This year's BHM theme and what's going on around campus
Our Diversity and Inclusion team explains this year’s theme of Black History Month:
Saluting our Sisters and Matriarchs in Black History, its importance in the year we celebrated 75 years of Windrush and what’s going on around campus and Liverpool for Black History Month 2023.
Black History Month is a time to celebrate the rich tapestry of Black people’s contributions to the world.
The conversation surrounding race is both complex and crucial. It encompasses discussions on systemic racism, social justice, inequality, and the lived experiences of individuals from diverse racial backgrounds. However, an often overlooked but essential element of this dialogue is the role of history. History is the lens through which we can better comprehend the origins and persistence of racial disparities. It serves as a mirror reflecting the triumphs and tragedies of the past, highlighting the experiences of oppressed communities, as well as the systems and policies that perpetuated racial discrimination. Without historical context, discussions on race can remain shallow and disconnected from the roots of the issues at hand. To truly understand the present and work towards a more equitable future, we must acknowledge that history is not just a passive backdrop but an active participant in shaping the racial dynamics of society.
This year’s theme: Saluting our sisters and matriarchs in Black history
It is important to emphasise the theme of this year’s Black History Month: '’Celebrating Our Sisters, Saluting Our Sisters, and Honouring Matriarchs” which underscores the pivotal role that Black women have played throughout history in advancing social justice, culture, and community.
To celebrate this year’s theme, we spoke to Black women within our staff and student community and asked what it means to them:
Shaquita Corry, JMSU Vice President: Education: "For me it’s so important to highlight the intersectionality of race and feminism and this theme does that really well as the struggles of Black women are so complex and overlooked."
Bukola Fatokun, Liverpool Business School Lecturer: “It means our sisters matter no matter their stories: those who are just budding and those making effort to grow and blossom in their life’s journey. Those who are blazing the trail, thriving in uncharted terrains, and achieving great feats despite many challenges. Those who are surviving tough seasons and working behind the scenes and are yet unseen. Many are unsung heroes and award-less icons yet beacons of hope to families and people in their communities. These are true celebrities whose lives, positive impacts, creativity, inspirations, talents, and great potentials we will continue to intentionally laud. Celebrating our sisters means showcasing our rich cultural identities with harmony and courage! Sisters, you've got my back and I've got yours.”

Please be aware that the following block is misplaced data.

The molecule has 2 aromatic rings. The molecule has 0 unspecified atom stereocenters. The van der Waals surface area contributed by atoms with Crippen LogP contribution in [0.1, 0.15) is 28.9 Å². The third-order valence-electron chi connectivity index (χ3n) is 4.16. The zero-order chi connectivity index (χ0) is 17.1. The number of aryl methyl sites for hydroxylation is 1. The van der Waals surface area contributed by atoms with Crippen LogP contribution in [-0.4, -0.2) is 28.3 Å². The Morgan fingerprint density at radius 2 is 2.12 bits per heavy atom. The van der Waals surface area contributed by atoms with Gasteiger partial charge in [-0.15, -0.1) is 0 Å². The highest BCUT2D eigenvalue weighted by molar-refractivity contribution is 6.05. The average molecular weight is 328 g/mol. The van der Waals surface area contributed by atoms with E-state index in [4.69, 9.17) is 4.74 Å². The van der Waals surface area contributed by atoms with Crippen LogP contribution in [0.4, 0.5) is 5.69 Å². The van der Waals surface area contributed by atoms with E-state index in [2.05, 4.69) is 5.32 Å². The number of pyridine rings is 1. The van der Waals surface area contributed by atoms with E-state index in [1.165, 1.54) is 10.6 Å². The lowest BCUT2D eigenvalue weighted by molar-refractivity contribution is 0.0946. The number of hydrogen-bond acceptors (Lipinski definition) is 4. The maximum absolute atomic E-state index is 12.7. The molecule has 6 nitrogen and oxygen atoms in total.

Moni Akinsanya, Associate Director, Diversity and Inclusion: "This Black History Month, themed 'Saluting our Sisters,' we celebrate the enduring legacy of Black women, past and present. Their courage and accomplishments illuminate the path to a brighter future for all. As we pay homage to these trailblazers, we acknowledge the journey ahead and our shared responsibility in ensuring that every voice is heard and valued."
This Black History Month emphasises the pivotal role that Black women have played throughout history in advancing social justice, culture, and community.
From civil rights activists like Rosa Parks and Audre Lorde to literary giants such as Maya Angelou and Toni Morrison. Women like Mary Seacole, a Jamaican-British nurse who served on the front lines during the Crimean War. She is often referred to as "The Black Florence Nightingale" for her contributions to healthcare.
Black women have been at the forefront of transformative movements and have gifted the world with their wisdom, strength, and creativity. This month, we pay homage to the matriarchs who have not only shaped our shared history but have also continued to inspire us all, reminding us that their contributions are an essential part of the Black story.